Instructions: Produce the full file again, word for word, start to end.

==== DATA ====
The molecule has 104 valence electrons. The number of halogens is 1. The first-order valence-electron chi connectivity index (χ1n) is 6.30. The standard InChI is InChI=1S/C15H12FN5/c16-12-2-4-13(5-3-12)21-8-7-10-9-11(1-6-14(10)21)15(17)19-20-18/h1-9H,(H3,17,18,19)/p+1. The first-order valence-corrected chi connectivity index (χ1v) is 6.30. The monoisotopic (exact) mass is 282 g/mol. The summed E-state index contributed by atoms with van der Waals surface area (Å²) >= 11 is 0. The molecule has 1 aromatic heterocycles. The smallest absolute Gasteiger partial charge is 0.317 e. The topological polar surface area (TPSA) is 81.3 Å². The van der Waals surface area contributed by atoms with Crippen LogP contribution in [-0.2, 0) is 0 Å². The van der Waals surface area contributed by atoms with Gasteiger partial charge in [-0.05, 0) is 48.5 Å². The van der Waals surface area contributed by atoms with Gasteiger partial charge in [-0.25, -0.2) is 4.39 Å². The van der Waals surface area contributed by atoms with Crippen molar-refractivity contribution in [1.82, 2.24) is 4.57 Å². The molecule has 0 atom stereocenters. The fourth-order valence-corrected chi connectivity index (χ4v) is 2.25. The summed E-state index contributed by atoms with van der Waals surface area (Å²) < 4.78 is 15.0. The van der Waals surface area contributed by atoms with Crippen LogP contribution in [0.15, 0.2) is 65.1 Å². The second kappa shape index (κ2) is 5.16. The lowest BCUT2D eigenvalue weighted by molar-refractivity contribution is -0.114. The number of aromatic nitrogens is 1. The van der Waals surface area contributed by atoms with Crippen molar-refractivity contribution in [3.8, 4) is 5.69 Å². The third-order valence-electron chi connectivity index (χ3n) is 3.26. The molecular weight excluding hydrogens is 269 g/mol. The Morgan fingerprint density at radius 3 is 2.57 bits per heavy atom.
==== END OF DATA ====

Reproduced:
The molecule has 104 valence electrons. The number of halogens is 1. The first-order valence-electron chi connectivity index (χ1n) is 6.30. The standard InChI is InChI=1S/C15H12FN5/c16-12-2-4-13(5-3-12)21-8-7-10-9-11(1-6-14(10)21)15(17)19-20-18/h1-9H,(H3,17,18,19)/p+1. The first-order valence-corrected chi connectivity index (χ1v) is 6.30. The monoisotopic (exact) mass is 282 g/mol. The summed E-state index contributed by atoms with van der Waals surface area (Å²) >= 11 is 0. The molecule has 1 aromatic heterocycles. The smallest absolute Gasteiger partial charge is 0.317 e. The topological polar surface area (TPSA) is 81.3 Å². The van der Waals surface area contributed by atoms with Crippen LogP contribution in [-0.2, 0) is 0 Å². The van der Waals surface area contributed by atoms with Gasteiger partial charge in [-0.05, 0) is 48.5 Å². The van der Waals surface area contributed by atoms with Gasteiger partial charge in [-0.25, -0.2) is 4.39 Å². The van der Waals surface area contributed by atoms with Crippen molar-refractivity contribution in [1.82, 2.24) is 4.57 Å². The molecule has 0 atom stereocenters. The fourth-order valence-corrected chi connectivity index (χ4v) is 2.25. The summed E-state index contributed by atoms with van der Waals surface area (Å²) < 4.78 is 15.0. The van der Waals surface area contributed by atoms with Crippen LogP contribution in [0.15, 0.2) is 65.1 Å². The second kappa shape index (κ2) is 5.16. The lowest BCUT2D eigenvalue weighted by molar-refractivity contribution is -0.114. The number of aromatic nitrogens is 1. The van der Waals surface area contributed by atoms with Crippen molar-refractivity contribution in [3.8, 4) is 5.69 Å². The third-order valence-electron chi connectivity index (χ3n) is 3.26. The molecular weight excluding hydrogens is 269 g/mol. The Morgan fingerprint density at radius 3 is 2.57 bits per heavy atom.